“Man, it stumbled me a little bit,” he said. “‘I know I’m not playing to my full potential. I know I’m capable of doing what I know I can do, but with this cast on I’m limited to a bunch of things.

“It was a setback for sure. I say more so mentally than anything. And I’m just out here, ‘Dang, I want to show that I belong but I can’t show them what I can do with one hand.’ Now it’s 100% and it’s feeling like that Jacksonville week all over again. I just want to keep it going.”

Not only was Thomas limited to lining up on the right side because of the cast, he couldn’t rely on one of his strengths — powerful hands.

“I think over time I would’ve gotten used to it and found a way to be successful with it,” he said. “But it happening so abruptly and me being a rookie and already mentally trying to figure out everything, it slowed me down. It hit me out of nowhere and I wasn’t prepared to go through that.”

He eventually made it through to the other side.

“At the end of the day you’ve got to find a way,” Garrett said. “We’ve all been facing adversity, and he’s no different. He’s attacked it, he hasn’t complained, hasn’t asked for any sympathy, the man just goes and attacks each day.”

Coach Kevin Stefanski has been impressed with Thomas’ dependability.

“As you see him getting more opportunities and a little bit more exposure to him, I think you are seeing a player who is going to do his job every play,” he said. “He is going to know what to do and he is going to do it. I just think he is a good all-around football player the more reps that he gets.”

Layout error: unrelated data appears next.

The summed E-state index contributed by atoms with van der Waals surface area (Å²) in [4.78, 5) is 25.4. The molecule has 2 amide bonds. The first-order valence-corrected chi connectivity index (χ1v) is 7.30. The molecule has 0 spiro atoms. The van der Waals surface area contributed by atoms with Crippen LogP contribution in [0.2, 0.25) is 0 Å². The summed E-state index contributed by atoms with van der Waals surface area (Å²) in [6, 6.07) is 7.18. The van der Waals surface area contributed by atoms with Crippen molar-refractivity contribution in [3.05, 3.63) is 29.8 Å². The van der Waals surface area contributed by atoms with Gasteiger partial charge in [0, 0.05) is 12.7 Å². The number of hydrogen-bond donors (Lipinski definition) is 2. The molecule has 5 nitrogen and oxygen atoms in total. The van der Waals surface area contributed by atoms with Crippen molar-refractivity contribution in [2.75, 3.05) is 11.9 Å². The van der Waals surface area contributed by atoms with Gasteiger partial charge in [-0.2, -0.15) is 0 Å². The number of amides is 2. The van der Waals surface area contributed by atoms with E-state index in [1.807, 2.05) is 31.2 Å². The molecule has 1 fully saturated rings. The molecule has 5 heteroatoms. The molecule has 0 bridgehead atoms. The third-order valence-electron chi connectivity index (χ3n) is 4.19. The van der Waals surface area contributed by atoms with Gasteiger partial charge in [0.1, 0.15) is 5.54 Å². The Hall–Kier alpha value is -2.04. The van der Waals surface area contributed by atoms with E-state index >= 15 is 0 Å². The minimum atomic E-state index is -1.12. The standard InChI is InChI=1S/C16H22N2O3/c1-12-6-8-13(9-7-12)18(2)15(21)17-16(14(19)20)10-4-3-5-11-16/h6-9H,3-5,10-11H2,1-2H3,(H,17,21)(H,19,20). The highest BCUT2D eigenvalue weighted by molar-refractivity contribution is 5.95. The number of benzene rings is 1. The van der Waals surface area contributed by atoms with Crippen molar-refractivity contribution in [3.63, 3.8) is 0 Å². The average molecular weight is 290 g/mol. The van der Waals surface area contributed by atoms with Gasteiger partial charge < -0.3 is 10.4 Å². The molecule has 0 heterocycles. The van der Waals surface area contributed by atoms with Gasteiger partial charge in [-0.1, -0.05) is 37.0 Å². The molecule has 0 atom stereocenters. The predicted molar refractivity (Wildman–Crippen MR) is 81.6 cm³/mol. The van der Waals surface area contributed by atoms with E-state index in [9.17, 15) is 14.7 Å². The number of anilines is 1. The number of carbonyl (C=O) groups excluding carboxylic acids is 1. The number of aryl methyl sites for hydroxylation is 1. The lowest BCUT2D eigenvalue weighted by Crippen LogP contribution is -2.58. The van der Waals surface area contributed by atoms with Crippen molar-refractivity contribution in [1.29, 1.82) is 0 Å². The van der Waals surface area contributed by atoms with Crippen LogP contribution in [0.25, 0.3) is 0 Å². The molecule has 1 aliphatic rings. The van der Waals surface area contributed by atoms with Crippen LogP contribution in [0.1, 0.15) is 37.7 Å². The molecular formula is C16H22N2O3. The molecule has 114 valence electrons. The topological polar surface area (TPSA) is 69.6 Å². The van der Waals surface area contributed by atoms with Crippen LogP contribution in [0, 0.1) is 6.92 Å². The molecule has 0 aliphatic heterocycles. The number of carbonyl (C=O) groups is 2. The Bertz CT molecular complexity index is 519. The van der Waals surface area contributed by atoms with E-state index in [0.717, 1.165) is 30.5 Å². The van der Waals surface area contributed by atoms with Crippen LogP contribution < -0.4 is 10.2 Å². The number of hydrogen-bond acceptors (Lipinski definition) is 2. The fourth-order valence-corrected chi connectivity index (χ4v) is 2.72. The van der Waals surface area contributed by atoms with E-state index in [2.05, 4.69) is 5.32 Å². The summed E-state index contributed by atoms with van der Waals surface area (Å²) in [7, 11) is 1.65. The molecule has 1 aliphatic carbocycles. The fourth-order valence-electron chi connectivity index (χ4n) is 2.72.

Thomas and fellow rookie Alex Wright, a third-round pick, have the benefit of learning from a pair of proven ends in Garrett and Jadeveon Clowney. Garrett is arguably the best in the league, and Clowney is a three-time Pro Bowler who excels against the run and as a pass rusher.

“Having guys in front of you that know what it takes to be successful as an individual and as a teammate, it helps out a lot,” Thomas said. “And just learning little things from them. Not even just football stuff, just life in general. It keeps you at ease and it keeps you confident in your abilities.”

If the Browns are going to make a run in the second half, the defense must continue its improved play from the last two games, with the pass rush leading the way and Thomas contributing.

“I want my presence felt in a positive way when I’m out there, no falloff for sure,” he said. “I don’t want people to be nervous when I come in for Jadeveon or Myles. I want people to be, ‘OK, we’re good.’”

Browns writer for The Chronicle-Telegram and The Medina Gazette. Proud graduate of Northwestern University. Husband and stepdad. Avid golfer who needs to hit the range to get down to a single-digit handicap. Right about Johnny Manziel, wrong about Brandon Weeden. Contact Scott at 440-329-7253, or email and follow him on and Twitter.